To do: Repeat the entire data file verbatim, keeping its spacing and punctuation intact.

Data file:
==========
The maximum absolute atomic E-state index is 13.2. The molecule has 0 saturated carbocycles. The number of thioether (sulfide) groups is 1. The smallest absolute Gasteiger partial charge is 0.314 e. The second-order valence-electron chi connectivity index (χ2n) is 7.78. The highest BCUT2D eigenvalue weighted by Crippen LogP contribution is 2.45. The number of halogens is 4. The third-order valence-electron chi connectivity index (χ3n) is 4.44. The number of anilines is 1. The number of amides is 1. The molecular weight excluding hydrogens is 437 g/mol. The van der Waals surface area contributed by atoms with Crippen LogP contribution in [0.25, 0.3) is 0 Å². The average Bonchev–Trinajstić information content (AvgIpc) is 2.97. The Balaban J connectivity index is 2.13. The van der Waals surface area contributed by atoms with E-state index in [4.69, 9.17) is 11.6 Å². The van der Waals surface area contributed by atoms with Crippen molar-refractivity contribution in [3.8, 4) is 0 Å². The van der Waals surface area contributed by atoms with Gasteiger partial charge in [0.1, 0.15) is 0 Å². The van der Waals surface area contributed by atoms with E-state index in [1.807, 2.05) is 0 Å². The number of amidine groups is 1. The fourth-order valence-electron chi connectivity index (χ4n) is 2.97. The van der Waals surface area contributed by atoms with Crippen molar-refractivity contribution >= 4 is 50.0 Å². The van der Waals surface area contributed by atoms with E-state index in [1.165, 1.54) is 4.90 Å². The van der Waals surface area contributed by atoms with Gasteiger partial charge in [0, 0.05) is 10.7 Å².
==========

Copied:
The maximum absolute atomic E-state index is 13.2. The molecule has 0 saturated carbocycles. The number of thioether (sulfide) groups is 1. The smallest absolute Gasteiger partial charge is 0.314 e. The second-order valence-electron chi connectivity index (χ2n) is 7.78. The highest BCUT2D eigenvalue weighted by Crippen LogP contribution is 2.45. The number of halogens is 4. The third-order valence-electron chi connectivity index (χ3n) is 4.44. The number of anilines is 1. The number of amides is 1. The molecular weight excluding hydrogens is 437 g/mol. The van der Waals surface area contributed by atoms with Crippen LogP contribution in [0.25, 0.3) is 0 Å². The average Bonchev–Trinajstić information content (AvgIpc) is 2.97. The Balaban J connectivity index is 2.13. The van der Waals surface area contributed by atoms with E-state index in [4.69, 9.17) is 11.6 Å². The van der Waals surface area contributed by atoms with Crippen molar-refractivity contribution in [3.8, 4) is 0 Å². The van der Waals surface area contributed by atoms with Gasteiger partial charge in [0.1, 0.15) is 0 Å². The van der Waals surface area contributed by atoms with E-state index in [1.807, 2.05) is 0 Å². The number of amidine groups is 1. The fourth-order valence-electron chi connectivity index (χ4n) is 2.97. The van der Waals surface area contributed by atoms with Crippen molar-refractivity contribution >= 4 is 50.0 Å². The van der Waals surface area contributed by atoms with E-state index in [1.165, 1.54) is 4.90 Å². The van der Waals surface area contributed by atoms with Gasteiger partial charge in [0, 0.05) is 10.7 Å².